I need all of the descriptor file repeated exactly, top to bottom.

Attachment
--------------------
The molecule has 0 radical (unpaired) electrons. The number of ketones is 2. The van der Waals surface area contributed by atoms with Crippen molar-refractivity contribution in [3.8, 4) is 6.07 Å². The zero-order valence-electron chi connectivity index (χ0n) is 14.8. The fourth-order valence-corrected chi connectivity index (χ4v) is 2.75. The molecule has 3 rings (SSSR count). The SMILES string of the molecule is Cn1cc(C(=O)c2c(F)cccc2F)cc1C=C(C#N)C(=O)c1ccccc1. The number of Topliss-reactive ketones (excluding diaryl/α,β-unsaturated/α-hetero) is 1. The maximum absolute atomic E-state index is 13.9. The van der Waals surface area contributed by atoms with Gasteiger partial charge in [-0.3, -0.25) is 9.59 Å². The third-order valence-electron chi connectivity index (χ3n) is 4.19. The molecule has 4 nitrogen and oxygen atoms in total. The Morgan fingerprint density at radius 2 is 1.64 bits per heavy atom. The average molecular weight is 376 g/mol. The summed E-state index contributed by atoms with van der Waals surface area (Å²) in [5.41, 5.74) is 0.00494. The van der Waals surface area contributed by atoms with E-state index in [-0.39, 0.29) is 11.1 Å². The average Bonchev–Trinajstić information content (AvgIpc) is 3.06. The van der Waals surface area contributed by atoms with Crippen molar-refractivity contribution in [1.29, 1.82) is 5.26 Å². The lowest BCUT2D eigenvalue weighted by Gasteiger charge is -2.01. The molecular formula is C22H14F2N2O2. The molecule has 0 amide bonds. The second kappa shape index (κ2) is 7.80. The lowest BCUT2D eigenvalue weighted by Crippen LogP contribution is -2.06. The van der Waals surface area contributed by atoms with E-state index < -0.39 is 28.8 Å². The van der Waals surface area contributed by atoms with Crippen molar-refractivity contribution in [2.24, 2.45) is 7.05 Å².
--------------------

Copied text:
The molecule has 0 radical (unpaired) electrons. The number of ketones is 2. The van der Waals surface area contributed by atoms with Crippen molar-refractivity contribution in [3.8, 4) is 6.07 Å². The zero-order valence-electron chi connectivity index (χ0n) is 14.8. The fourth-order valence-corrected chi connectivity index (χ4v) is 2.75. The molecule has 3 rings (SSSR count). The SMILES string of the molecule is Cn1cc(C(=O)c2c(F)cccc2F)cc1C=C(C#N)C(=O)c1ccccc1. The number of Topliss-reactive ketones (excluding diaryl/α,β-unsaturated/α-hetero) is 1. The maximum absolute atomic E-state index is 13.9. The van der Waals surface area contributed by atoms with Gasteiger partial charge in [-0.3, -0.25) is 9.59 Å². The third-order valence-electron chi connectivity index (χ3n) is 4.19. The molecule has 4 nitrogen and oxygen atoms in total. The Morgan fingerprint density at radius 2 is 1.64 bits per heavy atom. The average molecular weight is 376 g/mol. The summed E-state index contributed by atoms with van der Waals surface area (Å²) in [5.41, 5.74) is 0.00494. The van der Waals surface area contributed by atoms with E-state index in [-0.39, 0.29) is 11.1 Å². The average Bonchev–Trinajstić information content (AvgIpc) is 3.06. The van der Waals surface area contributed by atoms with Crippen molar-refractivity contribution in [1.29, 1.82) is 5.26 Å². The lowest BCUT2D eigenvalue weighted by Gasteiger charge is -2.01. The molecular formula is C22H14F2N2O2. The molecule has 0 amide bonds. The second kappa shape index (κ2) is 7.80. The lowest BCUT2D eigenvalue weighted by Crippen LogP contribution is -2.06. The van der Waals surface area contributed by atoms with E-state index < -0.39 is 28.8 Å². The van der Waals surface area contributed by atoms with Crippen molar-refractivity contribution in [2.24, 2.45) is 7.05 Å².